UK large caps’ market leadership following the EU referendum has failed to persuade Legal & General UK Special Situations Trust manager Richard Penny to overhaul his market cap weightings, as he argues trends such as sterling weakness are unlikely to persist indefinitely.
Small- and mid-cap stocks have been a popular source of returns among UK equity investors in recent years. However, since the EU referendum, which drove down the value of sterling as well as prompting concerns about the UK’s domestic economy, the FTSE 100 has outperformed its 250 counterpart by 10 percentage points.
While the FTSE 250 has recovered from an initial post-referendum fall and gained 7.1 per cent in sterling terms since June 23, according to FE Analytics, the large-cap FTSE 100 has overshadowed this with a 17.6 per cent return.
However, Mr Penny, who has half of his fund in smaller names, believes factors such as a future recovery in sterling could threaten the current dominance of large caps, strengthening the case for smaller holdings.
“We have half [the fund] in mid and small caps,” he said. “Are we going to change that? Will we see 10 years of large-cap outperformance? I don’t think so.
“Sterling is looking undervalued by some metrics [but] it doesn’t mean it’s going to jump back soon. It’s not going to go on for years and years.”
But Mr Penny is purely focusing on smaller names, with companies such as top-10 holding Royal Dutch Shell at the centre of his recent deliberations.
The manager has considered whether an alternative could be found as he believed the oil giant – which represented 4.2 per cent of the fund at the end of November – faced headwinds.
“We have done pretty well in [Shell] and we are looking at that,” he said. “I don’t see the oil price going up massively but I wouldn’t want to be much more underweight [oil and gas]. There might be a good reason to switch from Shell into something else.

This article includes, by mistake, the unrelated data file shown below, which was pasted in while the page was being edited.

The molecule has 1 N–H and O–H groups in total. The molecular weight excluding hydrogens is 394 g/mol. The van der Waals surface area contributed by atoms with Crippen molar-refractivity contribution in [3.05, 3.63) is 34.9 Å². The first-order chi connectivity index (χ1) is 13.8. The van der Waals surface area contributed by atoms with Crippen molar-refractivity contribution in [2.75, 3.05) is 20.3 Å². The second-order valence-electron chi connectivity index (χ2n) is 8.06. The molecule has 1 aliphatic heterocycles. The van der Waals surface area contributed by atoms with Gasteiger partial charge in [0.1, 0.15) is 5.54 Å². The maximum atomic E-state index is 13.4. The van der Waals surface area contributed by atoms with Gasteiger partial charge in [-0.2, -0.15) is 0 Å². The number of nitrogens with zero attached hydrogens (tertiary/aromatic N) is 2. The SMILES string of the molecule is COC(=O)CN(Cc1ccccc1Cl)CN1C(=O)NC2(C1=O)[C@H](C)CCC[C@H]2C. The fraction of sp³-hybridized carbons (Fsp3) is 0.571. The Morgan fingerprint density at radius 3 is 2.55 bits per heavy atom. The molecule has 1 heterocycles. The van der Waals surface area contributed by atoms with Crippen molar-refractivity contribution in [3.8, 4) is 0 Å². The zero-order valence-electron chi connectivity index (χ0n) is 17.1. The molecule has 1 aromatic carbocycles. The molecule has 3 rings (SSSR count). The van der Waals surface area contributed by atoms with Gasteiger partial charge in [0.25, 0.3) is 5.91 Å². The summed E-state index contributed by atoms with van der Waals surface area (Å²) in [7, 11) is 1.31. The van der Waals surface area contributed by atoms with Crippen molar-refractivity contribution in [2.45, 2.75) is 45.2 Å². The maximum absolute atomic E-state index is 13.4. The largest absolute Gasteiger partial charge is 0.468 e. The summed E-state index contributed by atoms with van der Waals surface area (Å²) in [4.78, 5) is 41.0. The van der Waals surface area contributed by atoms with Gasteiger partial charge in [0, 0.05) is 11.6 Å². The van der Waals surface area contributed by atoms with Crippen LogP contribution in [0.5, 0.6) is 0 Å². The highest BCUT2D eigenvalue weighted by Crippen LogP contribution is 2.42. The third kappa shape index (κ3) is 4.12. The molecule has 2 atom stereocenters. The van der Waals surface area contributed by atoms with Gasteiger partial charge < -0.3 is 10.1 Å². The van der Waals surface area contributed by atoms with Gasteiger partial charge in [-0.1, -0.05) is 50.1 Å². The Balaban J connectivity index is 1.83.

“With Shell, the oil price needs to go slightly higher for it to pay its dividend. I think it will sell assets to pay that.”
Oil and gas holdings made up 7.2 per cent of the fund at the end of November, while a number of sectors had more significant weightings, such as healthcare’s 15.3 per cent.
Within this space, Mr Penny has been adding to a holding in British-based pharmaceuticals company Vectura, which focuses on developing inhalation products.
“It has a new product that’s due for launch in the next 18 months, and it has a partnership with Novartis,” Mr Penny said. “At the moment, we are paying for the existing drugs and not the future drugs. There’s scope for some good upside in 2017.”
The manager also initiated a number of positions last year, including a holding in Regis Group, which invests in the UK private rented sector among other activities, and Gym Group.
Meanwhile, trends such as possible disruption in areas like online gaming have captured his attention.